Google and Samsung said they were teaming up on a joint software platform for smartwatches and other wearables in a move ramping up competition with market leader Apple.
The move, announced at the Google developer conference in California, means Samsung will use Google's Wear OS for its upcoming Galaxy smartwatches instead of its own Tizen platform.
"We're bringing the best of Wear and Tizen into a single, unified platform," said Google Wear project director Bjorn Kilburn.
"By working together we have been able to take strengths of each and combine them into an experience that has faster performance, longer battery life and more of the apps you love available for the watch."
The combination will allow all device markets to use this platform, creating an ecosystem that could challenge Apple, the longtime leader in the smartwatch segment with about a third of the market, as Google integrates its newly acquired wearables maker Fitbit.
Samsung vice president Janghyun Yoon said in a separate statement the South Korean firm "constantly pursues new ways to meet the ever-changing needs of consumers," adding, "That's why we decided to team up with Google... to bring the best of our platforms together into one unified experience."
The announcement came at Google's annual developer conference, held online for a second consecutive year due to the coronavirus pandemic.
At the event, Google unveiled a series of updates and upgrades to its services including maps, search, shopping, and photos, while giving a preview of its ongoing research projects.
Google offered a glimpse of its planned AI search tool which it aims to deploy more complex tasks across multiple languages.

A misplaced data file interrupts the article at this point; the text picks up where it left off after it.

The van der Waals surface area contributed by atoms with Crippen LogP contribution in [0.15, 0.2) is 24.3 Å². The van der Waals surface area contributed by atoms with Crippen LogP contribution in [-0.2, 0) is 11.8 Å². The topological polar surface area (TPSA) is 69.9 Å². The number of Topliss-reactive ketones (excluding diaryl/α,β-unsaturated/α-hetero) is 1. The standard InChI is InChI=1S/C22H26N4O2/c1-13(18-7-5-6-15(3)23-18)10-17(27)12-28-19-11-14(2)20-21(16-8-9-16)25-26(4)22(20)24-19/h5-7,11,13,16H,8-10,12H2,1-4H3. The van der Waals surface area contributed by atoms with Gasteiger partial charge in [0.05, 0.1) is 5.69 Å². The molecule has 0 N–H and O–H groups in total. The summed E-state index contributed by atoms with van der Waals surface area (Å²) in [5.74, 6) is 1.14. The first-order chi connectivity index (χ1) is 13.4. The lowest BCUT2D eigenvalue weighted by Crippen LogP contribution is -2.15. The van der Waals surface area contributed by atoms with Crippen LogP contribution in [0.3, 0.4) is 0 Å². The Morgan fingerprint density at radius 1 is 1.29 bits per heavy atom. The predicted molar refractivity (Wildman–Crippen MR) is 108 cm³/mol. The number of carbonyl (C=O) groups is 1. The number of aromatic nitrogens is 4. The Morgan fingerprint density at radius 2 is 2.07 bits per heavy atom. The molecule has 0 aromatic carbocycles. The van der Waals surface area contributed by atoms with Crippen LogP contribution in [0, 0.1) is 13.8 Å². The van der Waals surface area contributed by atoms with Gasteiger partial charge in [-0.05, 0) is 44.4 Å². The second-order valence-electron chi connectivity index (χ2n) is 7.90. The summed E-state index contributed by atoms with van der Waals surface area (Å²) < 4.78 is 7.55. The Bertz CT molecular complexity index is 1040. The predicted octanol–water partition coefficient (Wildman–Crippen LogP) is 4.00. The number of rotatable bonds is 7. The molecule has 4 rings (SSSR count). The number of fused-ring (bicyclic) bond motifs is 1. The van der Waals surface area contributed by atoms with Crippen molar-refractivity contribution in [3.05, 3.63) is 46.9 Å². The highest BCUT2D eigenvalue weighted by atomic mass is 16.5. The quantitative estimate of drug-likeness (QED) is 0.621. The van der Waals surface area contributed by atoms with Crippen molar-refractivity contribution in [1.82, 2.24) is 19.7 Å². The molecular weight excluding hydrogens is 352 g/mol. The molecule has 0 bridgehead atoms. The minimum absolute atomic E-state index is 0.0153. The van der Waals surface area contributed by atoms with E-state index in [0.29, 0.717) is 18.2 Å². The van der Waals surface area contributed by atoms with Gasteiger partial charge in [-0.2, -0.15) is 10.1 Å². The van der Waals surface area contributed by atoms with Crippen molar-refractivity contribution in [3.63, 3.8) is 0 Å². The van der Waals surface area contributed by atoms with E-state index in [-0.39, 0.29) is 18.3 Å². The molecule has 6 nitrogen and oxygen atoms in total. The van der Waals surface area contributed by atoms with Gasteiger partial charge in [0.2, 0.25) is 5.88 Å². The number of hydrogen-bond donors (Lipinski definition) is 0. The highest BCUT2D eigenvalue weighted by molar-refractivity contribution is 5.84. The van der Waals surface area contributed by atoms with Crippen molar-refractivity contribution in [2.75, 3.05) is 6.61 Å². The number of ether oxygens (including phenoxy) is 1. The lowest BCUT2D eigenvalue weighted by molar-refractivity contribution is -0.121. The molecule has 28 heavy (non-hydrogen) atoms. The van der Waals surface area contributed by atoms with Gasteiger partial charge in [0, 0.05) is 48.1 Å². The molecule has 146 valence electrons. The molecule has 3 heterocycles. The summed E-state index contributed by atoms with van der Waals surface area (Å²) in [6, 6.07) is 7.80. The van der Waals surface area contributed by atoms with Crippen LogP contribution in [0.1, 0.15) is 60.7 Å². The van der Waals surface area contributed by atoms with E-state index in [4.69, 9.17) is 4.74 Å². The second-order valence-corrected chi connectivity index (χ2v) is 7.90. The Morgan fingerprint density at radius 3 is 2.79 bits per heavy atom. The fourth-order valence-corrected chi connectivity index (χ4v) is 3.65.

With the so-called Multitask Unified Model, "we're able to better understand much more complex questions and needs," senior vice president Prabhakar Raghavan said, noting that this is "trained across 75 different languages and many different tasks at once, allowing it to develop a more comprehensive understanding of information and world knowledge than previous models."
Google released a test version of Android 12, updating the mobile system used by some three billion devices, with increased privacy controls and personalisation.
The tech giant also unveiled its new Quantum AI campus in Santa Barbara, California which will carry out research in the emerging field of quantum computing and develop its own quantum processor chips.
Chief executive Sundar Pichai announced a push on geothermal energy as part of Google's sustainability efforts. This will include a geothermal-powered data center in Nevada and installation of "the largest geothermal pile system in North America" at its new California campus.
"We need to go beyond wind and solar and tap into sources of on-demand clear energy like geothermal," to meet sustainability goals, Pichai said.
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